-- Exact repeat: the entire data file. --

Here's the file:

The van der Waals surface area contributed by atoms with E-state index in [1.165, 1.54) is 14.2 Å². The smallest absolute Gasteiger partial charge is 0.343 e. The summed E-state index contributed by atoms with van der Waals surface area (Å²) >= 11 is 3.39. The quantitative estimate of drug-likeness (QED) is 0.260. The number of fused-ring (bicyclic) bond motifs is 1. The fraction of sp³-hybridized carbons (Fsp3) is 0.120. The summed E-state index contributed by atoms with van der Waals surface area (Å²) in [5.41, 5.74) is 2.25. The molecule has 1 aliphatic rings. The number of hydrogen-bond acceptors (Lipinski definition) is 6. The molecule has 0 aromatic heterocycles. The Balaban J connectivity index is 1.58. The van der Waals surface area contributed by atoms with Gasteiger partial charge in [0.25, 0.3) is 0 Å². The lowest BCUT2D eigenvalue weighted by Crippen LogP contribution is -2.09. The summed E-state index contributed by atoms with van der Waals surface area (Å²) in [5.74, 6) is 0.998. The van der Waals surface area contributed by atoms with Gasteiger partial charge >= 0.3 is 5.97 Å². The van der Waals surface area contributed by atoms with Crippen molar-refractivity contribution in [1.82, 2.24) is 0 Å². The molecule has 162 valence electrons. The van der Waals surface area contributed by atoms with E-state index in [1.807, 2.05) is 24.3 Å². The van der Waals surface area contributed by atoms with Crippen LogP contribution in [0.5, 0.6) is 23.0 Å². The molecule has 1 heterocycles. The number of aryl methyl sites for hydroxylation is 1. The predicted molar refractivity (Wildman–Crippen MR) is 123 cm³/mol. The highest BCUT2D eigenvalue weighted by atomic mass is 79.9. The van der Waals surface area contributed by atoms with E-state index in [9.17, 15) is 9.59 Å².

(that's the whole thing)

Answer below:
The van der Waals surface area contributed by atoms with E-state index in [1.165, 1.54) is 14.2 Å². The smallest absolute Gasteiger partial charge is 0.343 e. The summed E-state index contributed by atoms with van der Waals surface area (Å²) >= 11 is 3.39. The quantitative estimate of drug-likeness (QED) is 0.260. The number of fused-ring (bicyclic) bond motifs is 1. The fraction of sp³-hybridized carbons (Fsp3) is 0.120. The summed E-state index contributed by atoms with van der Waals surface area (Å²) in [5.41, 5.74) is 2.25. The molecule has 1 aliphatic rings. The number of hydrogen-bond acceptors (Lipinski definition) is 6. The molecule has 0 aromatic heterocycles. The Balaban J connectivity index is 1.58. The van der Waals surface area contributed by atoms with Gasteiger partial charge in [0.25, 0.3) is 0 Å². The lowest BCUT2D eigenvalue weighted by Crippen LogP contribution is -2.09. The summed E-state index contributed by atoms with van der Waals surface area (Å²) in [5.74, 6) is 0.998. The van der Waals surface area contributed by atoms with Gasteiger partial charge >= 0.3 is 5.97 Å². The van der Waals surface area contributed by atoms with Crippen molar-refractivity contribution in [1.82, 2.24) is 0 Å². The molecule has 162 valence electrons. The van der Waals surface area contributed by atoms with E-state index in [1.807, 2.05) is 24.3 Å². The van der Waals surface area contributed by atoms with Crippen LogP contribution in [0.5, 0.6) is 23.0 Å². The molecule has 1 heterocycles. The number of aryl methyl sites for hydroxylation is 1. The predicted molar refractivity (Wildman–Crippen MR) is 123 cm³/mol. The highest BCUT2D eigenvalue weighted by atomic mass is 79.9. The van der Waals surface area contributed by atoms with E-state index in [9.17, 15) is 9.59 Å².